SEPA Credit Transfer
SCT, as we briefly discussed above, is a convenient tool for paying and receiving money across Europe. It can be either a one-time or recurring payment (also called standing order). Both single and bulk transfers are also supported.
SEPA Direct Debit
SDD works as an automated payment and is designed for processing fixed amounts, such as bills. A creditor (a landlord, for instance) can collect money from one’s bank account on a certain date. However, this only happens after a creditor prepares a mandate (document containing all the details) and a payer signs it. If you don’t wanna deal with missed due dates and additional charges, SDD is a solution.
How long does a SEPA transfer take
The time spent on a transaction depends on a scheme a bank or a PSP participates in. As an example, the SCT scheme is mandatory for all the banks, payment processors, and other institutions that want to provide SEPA transfer services. Thus, if a payment processor provides the SCT system, the transaction will be complete in one business day.
In the case of the SCT Inst scheme, which is optional for banks, transfers happen within 10 seconds or even less. Usually, the payment processors provide data on which schemes they are using on their websites.
How to make a SEPA payment
These types of transactions are seamless and all you need to know is:
- The full name of a person you make a transfer to;
- Their International Bank Account Number, also known as an IBAN;
- Their Bank Identifier Code (BIC);
The rest is pretty simple: if your financial institution supports SEPA payments and open its “transfers” tab. There you’ll need to enter the beneficiary’s name, IBAN and BIC (might be optional) and fill in the reference (might be optional) – a number or a description of a reason you’re moving money, for instance, paying bills, buying products, etc. And there you go – your transfer will be completed within a given time.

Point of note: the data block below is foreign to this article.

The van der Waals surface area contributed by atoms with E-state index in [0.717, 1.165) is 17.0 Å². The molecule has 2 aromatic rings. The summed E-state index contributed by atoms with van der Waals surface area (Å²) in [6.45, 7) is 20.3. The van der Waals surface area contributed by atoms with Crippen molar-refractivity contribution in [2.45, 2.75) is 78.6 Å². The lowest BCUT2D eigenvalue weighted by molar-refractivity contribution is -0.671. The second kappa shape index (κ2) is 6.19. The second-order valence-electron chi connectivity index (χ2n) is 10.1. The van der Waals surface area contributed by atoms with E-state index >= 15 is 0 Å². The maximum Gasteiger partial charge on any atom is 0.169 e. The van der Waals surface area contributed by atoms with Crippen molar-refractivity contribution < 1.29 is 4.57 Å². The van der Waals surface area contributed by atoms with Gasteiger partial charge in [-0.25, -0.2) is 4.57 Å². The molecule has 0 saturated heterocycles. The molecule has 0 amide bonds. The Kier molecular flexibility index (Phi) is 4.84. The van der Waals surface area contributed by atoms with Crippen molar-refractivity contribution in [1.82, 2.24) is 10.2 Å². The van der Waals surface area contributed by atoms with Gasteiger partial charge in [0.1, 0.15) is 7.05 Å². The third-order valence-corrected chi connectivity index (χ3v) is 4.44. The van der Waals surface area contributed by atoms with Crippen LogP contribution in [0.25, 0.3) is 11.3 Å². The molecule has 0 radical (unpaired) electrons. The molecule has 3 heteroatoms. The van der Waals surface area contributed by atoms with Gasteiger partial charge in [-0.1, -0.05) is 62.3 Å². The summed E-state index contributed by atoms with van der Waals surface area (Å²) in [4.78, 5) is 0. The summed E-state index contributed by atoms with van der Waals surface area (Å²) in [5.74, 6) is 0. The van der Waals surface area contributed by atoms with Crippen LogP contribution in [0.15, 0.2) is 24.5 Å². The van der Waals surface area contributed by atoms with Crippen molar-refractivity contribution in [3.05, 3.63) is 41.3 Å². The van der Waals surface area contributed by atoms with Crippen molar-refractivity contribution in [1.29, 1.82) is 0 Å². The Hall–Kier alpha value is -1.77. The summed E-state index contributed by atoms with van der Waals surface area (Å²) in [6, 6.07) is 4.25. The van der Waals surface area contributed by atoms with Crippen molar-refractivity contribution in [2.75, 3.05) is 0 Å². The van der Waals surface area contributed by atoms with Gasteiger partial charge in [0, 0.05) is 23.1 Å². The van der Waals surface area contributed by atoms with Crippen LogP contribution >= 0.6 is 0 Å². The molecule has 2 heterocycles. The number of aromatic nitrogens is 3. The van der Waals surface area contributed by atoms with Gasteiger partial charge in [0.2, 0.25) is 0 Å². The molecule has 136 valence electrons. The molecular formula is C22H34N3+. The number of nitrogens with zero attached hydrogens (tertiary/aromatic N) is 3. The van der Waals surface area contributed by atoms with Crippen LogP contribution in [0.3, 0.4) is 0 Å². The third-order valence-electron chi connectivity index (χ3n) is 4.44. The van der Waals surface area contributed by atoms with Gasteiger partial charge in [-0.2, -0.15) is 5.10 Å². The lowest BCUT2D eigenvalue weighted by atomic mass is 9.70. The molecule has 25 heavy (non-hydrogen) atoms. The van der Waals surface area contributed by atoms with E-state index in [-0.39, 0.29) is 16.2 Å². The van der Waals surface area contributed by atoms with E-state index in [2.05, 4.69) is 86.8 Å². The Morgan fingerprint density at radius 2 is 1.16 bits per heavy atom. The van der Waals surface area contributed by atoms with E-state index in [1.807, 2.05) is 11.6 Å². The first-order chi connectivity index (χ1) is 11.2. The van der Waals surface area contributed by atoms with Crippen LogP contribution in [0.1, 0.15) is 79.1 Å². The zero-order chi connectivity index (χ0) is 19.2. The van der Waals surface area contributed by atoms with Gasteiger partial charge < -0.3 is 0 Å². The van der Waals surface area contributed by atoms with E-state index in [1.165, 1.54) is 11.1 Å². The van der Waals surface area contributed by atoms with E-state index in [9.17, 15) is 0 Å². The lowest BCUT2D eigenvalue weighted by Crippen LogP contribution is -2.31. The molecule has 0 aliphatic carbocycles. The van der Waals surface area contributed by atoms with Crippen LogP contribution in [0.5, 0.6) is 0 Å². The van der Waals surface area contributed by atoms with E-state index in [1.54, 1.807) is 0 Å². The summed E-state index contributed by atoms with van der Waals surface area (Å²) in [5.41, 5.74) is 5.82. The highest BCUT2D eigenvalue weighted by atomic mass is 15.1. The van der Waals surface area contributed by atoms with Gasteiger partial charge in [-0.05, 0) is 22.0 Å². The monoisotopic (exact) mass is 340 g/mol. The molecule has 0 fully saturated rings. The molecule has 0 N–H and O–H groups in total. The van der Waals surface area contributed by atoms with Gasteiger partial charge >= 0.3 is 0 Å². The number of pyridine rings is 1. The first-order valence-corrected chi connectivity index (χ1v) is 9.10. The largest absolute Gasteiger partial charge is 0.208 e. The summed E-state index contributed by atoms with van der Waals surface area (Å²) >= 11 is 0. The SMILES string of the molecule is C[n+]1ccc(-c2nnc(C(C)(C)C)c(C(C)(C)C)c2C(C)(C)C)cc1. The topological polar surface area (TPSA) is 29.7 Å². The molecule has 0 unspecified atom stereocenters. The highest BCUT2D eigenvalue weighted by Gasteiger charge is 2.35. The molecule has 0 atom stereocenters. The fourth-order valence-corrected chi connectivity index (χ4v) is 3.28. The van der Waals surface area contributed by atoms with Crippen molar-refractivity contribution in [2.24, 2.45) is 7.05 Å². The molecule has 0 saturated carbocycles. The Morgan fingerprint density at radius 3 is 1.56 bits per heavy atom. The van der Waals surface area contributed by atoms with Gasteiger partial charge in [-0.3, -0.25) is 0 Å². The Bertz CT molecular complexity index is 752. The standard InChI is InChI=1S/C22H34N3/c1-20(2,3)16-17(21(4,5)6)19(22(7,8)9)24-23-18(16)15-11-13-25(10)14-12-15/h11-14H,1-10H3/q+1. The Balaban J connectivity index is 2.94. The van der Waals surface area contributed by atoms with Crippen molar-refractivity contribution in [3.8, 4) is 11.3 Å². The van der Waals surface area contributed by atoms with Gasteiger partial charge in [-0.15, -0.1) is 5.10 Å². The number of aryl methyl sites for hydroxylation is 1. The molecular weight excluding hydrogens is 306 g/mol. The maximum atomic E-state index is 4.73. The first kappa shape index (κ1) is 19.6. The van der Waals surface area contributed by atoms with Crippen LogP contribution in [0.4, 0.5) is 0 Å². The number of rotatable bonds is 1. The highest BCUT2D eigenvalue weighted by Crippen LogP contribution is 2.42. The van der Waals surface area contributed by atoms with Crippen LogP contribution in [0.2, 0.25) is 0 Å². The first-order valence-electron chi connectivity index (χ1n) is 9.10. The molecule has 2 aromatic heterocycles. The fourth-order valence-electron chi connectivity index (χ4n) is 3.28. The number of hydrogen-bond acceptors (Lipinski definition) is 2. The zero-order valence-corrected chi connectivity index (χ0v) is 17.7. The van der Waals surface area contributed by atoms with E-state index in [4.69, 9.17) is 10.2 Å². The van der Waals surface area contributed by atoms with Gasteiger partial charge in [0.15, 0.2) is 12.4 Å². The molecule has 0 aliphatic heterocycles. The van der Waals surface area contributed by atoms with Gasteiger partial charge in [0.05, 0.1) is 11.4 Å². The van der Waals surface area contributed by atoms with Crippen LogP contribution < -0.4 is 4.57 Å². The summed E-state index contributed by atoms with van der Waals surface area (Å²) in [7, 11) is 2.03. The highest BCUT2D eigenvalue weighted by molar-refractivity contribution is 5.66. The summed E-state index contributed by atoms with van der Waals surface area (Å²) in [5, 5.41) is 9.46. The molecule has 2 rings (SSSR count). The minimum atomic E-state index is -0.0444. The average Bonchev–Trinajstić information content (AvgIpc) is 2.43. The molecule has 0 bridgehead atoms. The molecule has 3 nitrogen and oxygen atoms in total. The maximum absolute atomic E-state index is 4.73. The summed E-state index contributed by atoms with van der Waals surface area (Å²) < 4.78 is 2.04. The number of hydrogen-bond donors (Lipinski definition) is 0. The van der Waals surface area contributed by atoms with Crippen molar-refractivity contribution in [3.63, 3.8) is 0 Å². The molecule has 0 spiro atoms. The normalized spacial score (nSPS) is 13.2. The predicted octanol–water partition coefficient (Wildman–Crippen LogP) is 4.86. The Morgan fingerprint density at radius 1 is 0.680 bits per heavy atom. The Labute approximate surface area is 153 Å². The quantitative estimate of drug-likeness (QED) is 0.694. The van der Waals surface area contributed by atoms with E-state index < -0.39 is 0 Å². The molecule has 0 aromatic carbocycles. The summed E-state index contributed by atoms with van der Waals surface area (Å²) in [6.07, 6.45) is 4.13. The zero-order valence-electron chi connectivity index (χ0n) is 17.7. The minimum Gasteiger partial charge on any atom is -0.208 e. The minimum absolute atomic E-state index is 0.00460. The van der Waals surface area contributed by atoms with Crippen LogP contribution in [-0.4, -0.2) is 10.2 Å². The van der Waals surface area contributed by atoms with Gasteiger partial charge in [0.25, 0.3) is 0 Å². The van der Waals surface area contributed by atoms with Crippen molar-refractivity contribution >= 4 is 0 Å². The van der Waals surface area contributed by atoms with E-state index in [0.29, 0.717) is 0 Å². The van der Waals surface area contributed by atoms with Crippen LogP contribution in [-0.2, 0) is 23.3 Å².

Having a secure and convenient payment service provider that is SEPA compliant is absolutely necessary if you live and do business within Europe, and Genome is up to challenge. We offer onboarding and all our services online at affordable prices for SEPA services.
Need a personal or business IBAN to receive SEPA payments? Genome got you covered with two detailed tutorials on how to open a personal IBAN account and a business IBAN account. Visit Genome’s website to find out more about our services.
What is SEPA and how does it work?
A Single Euro Payment Area is an EU initiative aimed at making cross-border European payment services better. It consists of 36 member states. Within the SEPA zone, euro transfers are fast and cheap, which is a significant benefit if your clients are sending money from different European countries.
What is the SEPA payment method?
SEPA bank transfer is a euro transaction that can be done between two accounts in one SEPA country, as well as two different territories of this zone. There are two schemes: SCT and SDD. Using the former, you send money directly, while with the latter a creditor collects funds from your account.
Is the UK a SEPA country?
Yes, the UK remains a part of a SEPA zone despite Brexit.
What is the difference between a SWIFT and SEPA payment?
SWIFT is a global network, while SEPA works mainly in Europe. You can send money worldwide under the condition that the receiving financial institution participates in the Society of Worldwide Interbank Financial Telecommunication (SWIFT). SEPA only supports euro payments, but the SWIFT system offers much more currencies.
Additionally, euro payments are faster and cheaper. On the contrary, SWIFT transactions are usually more time-consuming and expensive because of multiple parties involved in the transfer process in different countries.